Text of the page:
Remarks
Jose W. Fernandez
Assistant Secretary, Bureau of Economic and Business Affairs
Washington, DC
January 31, 2013


Ambassadors, Under Secretary Woteki from the U.S. Department of Agriculture, Dr. Howard from the U.S. Agency for International Development, representatives from the Caribbean and Central American diplomatic corps, private sector, and my colleagues from the State Department and other U.S. government agencies, I would like to welcome you to the Department of State, and I would like to thank you for taking time out of your busy schedule to participate in this important discussion.

I would also like to particularly thank Oxitec Chief Executive Officer Haydn Parry and Inter-American Institute for Cooperation on Agriculture (Instituto Interamericano de Cooperación para la Agricultura - IICA) Deputy Director General David Hatch for being with us today, and I very much look forward to their presentations on the topic of “Biotechnology: Role of Biotechnology in Advancing Health and Food Security.” This is our first time meeting on this topic with members of the diplomatic corps representing Caribbean and Central American countries.

Before I turn the microphone over to my colleagues from USDA and USAID to say a few words, I would like to speak a little about why we are here today. Over the last four years, I have become passionate about the role of science and technology to address health and food security challenges that are all around us today. I have become convinced that the adoption of biotechnology, with respect to both health and agriculture, has an essential role to play. Some may be wondering how is it that the U.S. Department of State is involved in agricultural biotechnology. The simple answer is that innovative technologies like agricultural biotechnology intersect matters of food security, development, health, and trade – all of which are areas of priority for the State Department.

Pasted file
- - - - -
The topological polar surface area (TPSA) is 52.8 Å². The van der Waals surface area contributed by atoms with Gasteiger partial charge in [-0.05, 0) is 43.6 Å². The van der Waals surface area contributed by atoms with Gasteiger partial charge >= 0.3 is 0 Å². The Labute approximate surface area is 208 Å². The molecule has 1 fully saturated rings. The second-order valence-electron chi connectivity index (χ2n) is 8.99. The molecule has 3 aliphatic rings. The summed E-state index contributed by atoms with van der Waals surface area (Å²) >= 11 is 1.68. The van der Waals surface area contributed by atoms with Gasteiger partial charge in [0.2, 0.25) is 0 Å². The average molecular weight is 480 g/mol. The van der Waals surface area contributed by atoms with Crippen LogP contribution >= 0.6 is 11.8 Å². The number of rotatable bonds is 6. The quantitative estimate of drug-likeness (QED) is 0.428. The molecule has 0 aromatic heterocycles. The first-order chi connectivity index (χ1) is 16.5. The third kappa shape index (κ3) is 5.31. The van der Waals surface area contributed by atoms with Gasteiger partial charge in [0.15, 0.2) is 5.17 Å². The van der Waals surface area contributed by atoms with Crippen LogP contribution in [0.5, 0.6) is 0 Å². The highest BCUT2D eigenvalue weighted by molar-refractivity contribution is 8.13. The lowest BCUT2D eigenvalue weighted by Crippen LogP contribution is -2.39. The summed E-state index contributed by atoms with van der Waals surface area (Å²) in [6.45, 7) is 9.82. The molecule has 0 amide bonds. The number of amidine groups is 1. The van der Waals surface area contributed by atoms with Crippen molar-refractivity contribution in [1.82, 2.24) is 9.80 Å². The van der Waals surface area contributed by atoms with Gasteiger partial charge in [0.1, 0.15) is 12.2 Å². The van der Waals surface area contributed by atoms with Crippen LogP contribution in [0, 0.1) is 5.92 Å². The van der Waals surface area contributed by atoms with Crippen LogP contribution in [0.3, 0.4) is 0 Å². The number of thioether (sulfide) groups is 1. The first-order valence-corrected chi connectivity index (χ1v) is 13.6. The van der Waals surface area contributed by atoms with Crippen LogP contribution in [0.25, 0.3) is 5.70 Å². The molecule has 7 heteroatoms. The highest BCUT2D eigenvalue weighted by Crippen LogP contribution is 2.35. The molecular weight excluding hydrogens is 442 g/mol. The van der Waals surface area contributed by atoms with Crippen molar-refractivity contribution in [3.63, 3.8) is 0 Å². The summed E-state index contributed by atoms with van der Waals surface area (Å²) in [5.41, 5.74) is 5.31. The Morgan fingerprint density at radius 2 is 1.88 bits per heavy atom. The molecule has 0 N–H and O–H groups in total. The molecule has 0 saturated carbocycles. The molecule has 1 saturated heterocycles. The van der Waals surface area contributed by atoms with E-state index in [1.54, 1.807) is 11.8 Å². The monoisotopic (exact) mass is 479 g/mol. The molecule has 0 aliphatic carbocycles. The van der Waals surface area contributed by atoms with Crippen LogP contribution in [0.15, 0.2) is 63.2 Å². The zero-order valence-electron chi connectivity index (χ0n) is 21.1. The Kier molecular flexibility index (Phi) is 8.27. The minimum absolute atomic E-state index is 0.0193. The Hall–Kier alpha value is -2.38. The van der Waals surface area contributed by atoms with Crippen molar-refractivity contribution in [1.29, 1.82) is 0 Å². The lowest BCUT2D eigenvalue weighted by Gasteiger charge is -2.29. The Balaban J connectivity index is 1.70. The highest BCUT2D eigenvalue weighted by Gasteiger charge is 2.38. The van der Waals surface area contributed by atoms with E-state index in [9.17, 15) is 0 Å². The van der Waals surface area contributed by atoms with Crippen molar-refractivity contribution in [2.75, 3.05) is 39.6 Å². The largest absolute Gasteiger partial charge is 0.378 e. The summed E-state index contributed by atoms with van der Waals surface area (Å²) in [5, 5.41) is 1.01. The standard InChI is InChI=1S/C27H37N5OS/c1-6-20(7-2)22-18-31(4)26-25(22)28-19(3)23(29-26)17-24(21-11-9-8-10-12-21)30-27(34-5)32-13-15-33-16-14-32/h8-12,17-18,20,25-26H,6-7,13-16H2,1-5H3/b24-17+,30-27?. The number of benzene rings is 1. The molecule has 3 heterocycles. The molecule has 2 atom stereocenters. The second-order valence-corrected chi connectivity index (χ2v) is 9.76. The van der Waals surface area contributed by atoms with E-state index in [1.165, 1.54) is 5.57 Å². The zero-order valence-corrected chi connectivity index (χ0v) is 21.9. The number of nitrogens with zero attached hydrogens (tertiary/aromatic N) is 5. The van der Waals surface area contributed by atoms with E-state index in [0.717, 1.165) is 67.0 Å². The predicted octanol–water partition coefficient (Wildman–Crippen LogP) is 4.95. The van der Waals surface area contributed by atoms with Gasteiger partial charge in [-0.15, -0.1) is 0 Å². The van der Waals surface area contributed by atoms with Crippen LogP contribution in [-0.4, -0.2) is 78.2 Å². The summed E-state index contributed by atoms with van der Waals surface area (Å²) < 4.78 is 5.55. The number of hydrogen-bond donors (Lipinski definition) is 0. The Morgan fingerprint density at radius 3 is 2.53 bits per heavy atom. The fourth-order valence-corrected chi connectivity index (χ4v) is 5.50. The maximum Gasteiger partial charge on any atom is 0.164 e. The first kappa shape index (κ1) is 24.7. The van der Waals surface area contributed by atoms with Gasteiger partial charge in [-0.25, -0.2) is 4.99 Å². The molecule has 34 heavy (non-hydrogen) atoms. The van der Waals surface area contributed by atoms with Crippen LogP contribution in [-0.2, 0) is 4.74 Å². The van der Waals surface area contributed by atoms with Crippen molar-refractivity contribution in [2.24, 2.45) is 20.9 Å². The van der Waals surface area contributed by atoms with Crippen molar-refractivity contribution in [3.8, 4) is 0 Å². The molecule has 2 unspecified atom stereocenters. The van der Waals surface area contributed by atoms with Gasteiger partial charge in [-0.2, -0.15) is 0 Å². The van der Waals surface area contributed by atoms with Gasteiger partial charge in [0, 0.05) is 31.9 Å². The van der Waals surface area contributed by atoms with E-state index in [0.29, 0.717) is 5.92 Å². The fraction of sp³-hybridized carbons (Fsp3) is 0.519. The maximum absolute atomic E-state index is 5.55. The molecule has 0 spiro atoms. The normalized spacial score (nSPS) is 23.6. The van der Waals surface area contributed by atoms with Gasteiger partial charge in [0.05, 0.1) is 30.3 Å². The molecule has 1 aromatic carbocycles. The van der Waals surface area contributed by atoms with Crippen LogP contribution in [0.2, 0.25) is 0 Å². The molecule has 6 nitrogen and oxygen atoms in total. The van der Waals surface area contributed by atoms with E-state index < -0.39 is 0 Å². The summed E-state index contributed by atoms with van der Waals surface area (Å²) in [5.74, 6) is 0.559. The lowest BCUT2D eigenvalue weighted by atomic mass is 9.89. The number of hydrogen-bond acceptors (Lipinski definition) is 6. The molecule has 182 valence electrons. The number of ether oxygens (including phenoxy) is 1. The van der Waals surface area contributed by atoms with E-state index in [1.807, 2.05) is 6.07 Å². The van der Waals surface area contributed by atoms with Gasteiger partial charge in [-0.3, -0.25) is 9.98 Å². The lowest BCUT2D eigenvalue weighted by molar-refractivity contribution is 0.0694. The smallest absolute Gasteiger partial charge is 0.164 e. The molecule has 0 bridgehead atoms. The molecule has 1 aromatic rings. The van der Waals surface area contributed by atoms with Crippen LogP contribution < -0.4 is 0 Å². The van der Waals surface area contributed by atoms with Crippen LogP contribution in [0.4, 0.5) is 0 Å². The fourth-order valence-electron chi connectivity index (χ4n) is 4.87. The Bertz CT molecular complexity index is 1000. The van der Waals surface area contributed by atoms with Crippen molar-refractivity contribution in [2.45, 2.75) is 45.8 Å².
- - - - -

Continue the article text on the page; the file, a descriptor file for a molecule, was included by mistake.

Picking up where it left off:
Regarding biotechnology, the State Department, along with our interagency colleagues at the U.S. Agency for International Development (USAID) and the U.S. Department of Agriculture (USDA), work to promote open markets and science-based regulatory frameworks, as well as conducting outreach activities to public officials, the media, and other stakeholders in an effort to pave the way for future uses of these technologies.

When it comes to addressing food security and the challenge of feeding a growing world population, my office and others at the U.S. Department of State, as well as USAID and USDA, do many other things, including reducing post-harvest loss, improving infrastructure so that it is easier to transport goods to market, and reforming policies to make it easier to trade goods, so that farmers can increase yields and reap profits, and people who need food can have access to these necessities.